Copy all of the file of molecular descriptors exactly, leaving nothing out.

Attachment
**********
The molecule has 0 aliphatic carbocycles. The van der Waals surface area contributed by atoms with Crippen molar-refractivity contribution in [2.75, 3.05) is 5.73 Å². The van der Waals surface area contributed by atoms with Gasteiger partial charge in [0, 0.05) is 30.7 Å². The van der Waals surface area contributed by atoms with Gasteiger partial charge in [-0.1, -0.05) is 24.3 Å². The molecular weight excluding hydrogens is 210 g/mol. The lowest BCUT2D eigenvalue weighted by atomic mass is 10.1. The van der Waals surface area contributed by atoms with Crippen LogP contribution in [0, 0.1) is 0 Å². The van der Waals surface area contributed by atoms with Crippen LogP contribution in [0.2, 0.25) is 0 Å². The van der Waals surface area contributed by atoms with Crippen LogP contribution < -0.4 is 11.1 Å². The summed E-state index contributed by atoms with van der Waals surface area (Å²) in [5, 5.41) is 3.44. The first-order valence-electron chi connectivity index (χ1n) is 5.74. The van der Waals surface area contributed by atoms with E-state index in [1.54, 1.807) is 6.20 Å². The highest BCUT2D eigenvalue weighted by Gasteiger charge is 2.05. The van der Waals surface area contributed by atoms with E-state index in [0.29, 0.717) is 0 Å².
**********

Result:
The molecule has 0 aliphatic carbocycles. The van der Waals surface area contributed by atoms with Crippen molar-refractivity contribution in [2.75, 3.05) is 5.73 Å². The van der Waals surface area contributed by atoms with Gasteiger partial charge in [0, 0.05) is 30.7 Å². The van der Waals surface area contributed by atoms with Gasteiger partial charge in [-0.1, -0.05) is 24.3 Å². The molecular weight excluding hydrogens is 210 g/mol. The lowest BCUT2D eigenvalue weighted by atomic mass is 10.1. The van der Waals surface area contributed by atoms with Crippen LogP contribution in [0, 0.1) is 0 Å². The van der Waals surface area contributed by atoms with Crippen LogP contribution in [0.2, 0.25) is 0 Å². The van der Waals surface area contributed by atoms with Crippen LogP contribution < -0.4 is 11.1 Å². The summed E-state index contributed by atoms with van der Waals surface area (Å²) in [5, 5.41) is 3.44. The first-order valence-electron chi connectivity index (χ1n) is 5.74. The van der Waals surface area contributed by atoms with E-state index in [1.54, 1.807) is 6.20 Å². The highest BCUT2D eigenvalue weighted by Gasteiger charge is 2.05. The van der Waals surface area contributed by atoms with E-state index in [0.29, 0.717) is 0 Å².